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Charles Darwin and Evolution

In this worksheet, students will be challenged to extend and expand their understanding of evolution, the ideas behind the theory and current debates within the scientific community.

'Charles Darwin and Evolution' worksheet

Key stage:  KS 2

Curriculum topic:   Evolution and Inheritance

Curriculum subtopic:   Changes Over time: Fossils

Difficulty level:  

Worksheet Overview

QUESTION 1 of 10

Evolution is one of those areas in science which is exciting a lot of debate, especially at the moment. You see, some things in science have been tested and proved, again and again. For example, we can show what proportion of the air is oxygen or CO2 and there's not really any room for much dispute. With other areas of science, the work is carrying on around a theory - the force of gravity is a theory (which attempts to explain why there is a force of attraction between objects), but it has lots of evidence to support it; we're still finding out loads about gravity, though. Evolution is another - when Charles Darwin first published his theory in the mid-1800s it created a storm of controversy, especially from the established church which upheld the Biblical account of worldly creation.

 

Charles Darwin

Charles Darwin

 

Today, the idea of evolution, of gradual change in environment and organisms, is more firmly held and understood. However, as we dig deeper into our world and the universe, finding out more and more about its laws and forces, there are louder voices challenging the theory of evolution and those ideas, themselves, have been evolving!

 

So, use this activity to explore a little more deeply into the ideas behind evolution, how they came about and why they are being challenged.

Just to show that life-learning covers a broad area, and science is no different, the first question is historical!

 

Charles Darwin worked on his theories and evidence for them for many years before his book 'On the Origin of Species' was published in 1859.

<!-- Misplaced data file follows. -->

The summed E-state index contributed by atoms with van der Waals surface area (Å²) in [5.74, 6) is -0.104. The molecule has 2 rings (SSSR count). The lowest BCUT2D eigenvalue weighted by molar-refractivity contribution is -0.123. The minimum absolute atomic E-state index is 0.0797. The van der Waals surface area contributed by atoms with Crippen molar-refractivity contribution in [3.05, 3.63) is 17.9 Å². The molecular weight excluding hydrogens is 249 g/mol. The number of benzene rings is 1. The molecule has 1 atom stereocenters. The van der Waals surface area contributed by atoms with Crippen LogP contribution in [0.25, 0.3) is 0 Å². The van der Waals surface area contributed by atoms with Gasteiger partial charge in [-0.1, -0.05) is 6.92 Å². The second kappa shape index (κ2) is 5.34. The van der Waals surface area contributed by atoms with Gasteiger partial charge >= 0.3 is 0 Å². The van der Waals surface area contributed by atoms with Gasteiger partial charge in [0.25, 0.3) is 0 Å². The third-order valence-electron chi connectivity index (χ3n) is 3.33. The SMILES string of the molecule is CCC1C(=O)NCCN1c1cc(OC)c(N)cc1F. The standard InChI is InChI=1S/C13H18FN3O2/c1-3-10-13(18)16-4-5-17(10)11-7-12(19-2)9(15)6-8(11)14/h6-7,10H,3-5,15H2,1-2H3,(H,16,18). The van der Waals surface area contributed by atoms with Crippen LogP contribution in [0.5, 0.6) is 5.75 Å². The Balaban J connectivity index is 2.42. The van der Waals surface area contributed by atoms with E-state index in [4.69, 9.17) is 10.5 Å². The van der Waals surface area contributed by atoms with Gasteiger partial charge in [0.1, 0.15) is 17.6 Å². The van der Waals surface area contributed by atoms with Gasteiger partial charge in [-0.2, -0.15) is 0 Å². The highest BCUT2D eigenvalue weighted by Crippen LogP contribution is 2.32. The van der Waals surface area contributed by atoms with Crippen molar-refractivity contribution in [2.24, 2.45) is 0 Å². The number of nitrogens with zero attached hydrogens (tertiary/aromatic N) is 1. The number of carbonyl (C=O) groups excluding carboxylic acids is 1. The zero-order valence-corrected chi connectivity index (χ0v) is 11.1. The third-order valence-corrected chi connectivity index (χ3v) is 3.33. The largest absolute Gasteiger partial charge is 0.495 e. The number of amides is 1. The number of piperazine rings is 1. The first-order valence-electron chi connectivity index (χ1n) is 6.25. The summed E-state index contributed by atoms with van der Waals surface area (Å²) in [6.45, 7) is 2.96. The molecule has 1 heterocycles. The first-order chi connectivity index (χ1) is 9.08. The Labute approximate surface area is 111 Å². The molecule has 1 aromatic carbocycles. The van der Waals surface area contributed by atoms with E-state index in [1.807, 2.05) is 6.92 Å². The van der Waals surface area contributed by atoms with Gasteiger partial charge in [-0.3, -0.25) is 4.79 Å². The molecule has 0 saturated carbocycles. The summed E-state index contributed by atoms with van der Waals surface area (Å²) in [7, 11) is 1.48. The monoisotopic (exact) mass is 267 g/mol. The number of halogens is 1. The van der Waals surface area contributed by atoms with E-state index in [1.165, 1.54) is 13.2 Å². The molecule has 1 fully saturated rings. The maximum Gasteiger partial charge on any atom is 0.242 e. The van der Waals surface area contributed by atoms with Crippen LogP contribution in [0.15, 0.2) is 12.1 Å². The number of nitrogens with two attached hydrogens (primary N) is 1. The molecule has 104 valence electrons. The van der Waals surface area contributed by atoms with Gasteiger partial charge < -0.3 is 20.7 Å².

Which monarch was on the English throne at that point?

King Charles I

Queen Victoria

King George VI

Queen Elizabeth II

The full title of Darwin's book is 'On the Origin of Species, by means of Natural Selection'.

 

Which one of the following would you choose as an example of natural selection in action?

Giraffes with longer necks passing on the ability to reach higher leaves

Hummingbirds going into a 'hibernation'-type state to survive cold nights

Darwin's frogs growing their tadpoles in the throats of the male frogs

Evolution is still, scientifically-speaking, a theory.

 

Which of the following definitions do you believe most closely relates to 'a theory'?

An idea which seems to explain some observations

A prediction of what is likely to happen in a given set of circumstances

An explanation of the data that's been observed that fits the evidence

A proven scientific fact that has been tested in a variety of ways with identical results

Imagine you are having a discussion with your friend Joss.

 

Joss says, "Arctic foxes change the colour of their fur to white in the winter so that they match the snowy ground - that's evolution."

 

Arctic fox

 

You disagree with Joss and say...

An idea which seems to explain some observations

A prediction of what is likely to happen in a given set of circumstances

An explanation of the data that's been observed that fits the evidence

A proven scientific fact that has been tested in a variety of ways with identical results

However, Joss goes on to say, "yes, but as organisms change to suit their environment, that's the core of evolutionary process".

 

You discuss further examples of this with Joss.

 

Match up the organism with the way it's designed to suit its environment (think carefully about the order as some might fit two or more organisms).

Column A

Column B

Polar Bear
Forward-facing eyes
Camel
Eyes on the top of its head
Stick Insect
White fur
Barn Owl
Broad feet
Cacti
Outside coated in spines
Crocodile
Thin body

As the discussion about evolution continues, you agree with Joss that these changes may have an effect on the process.

 

However, you have one important suggestion to make. Fill the missing word.

Column A

Column B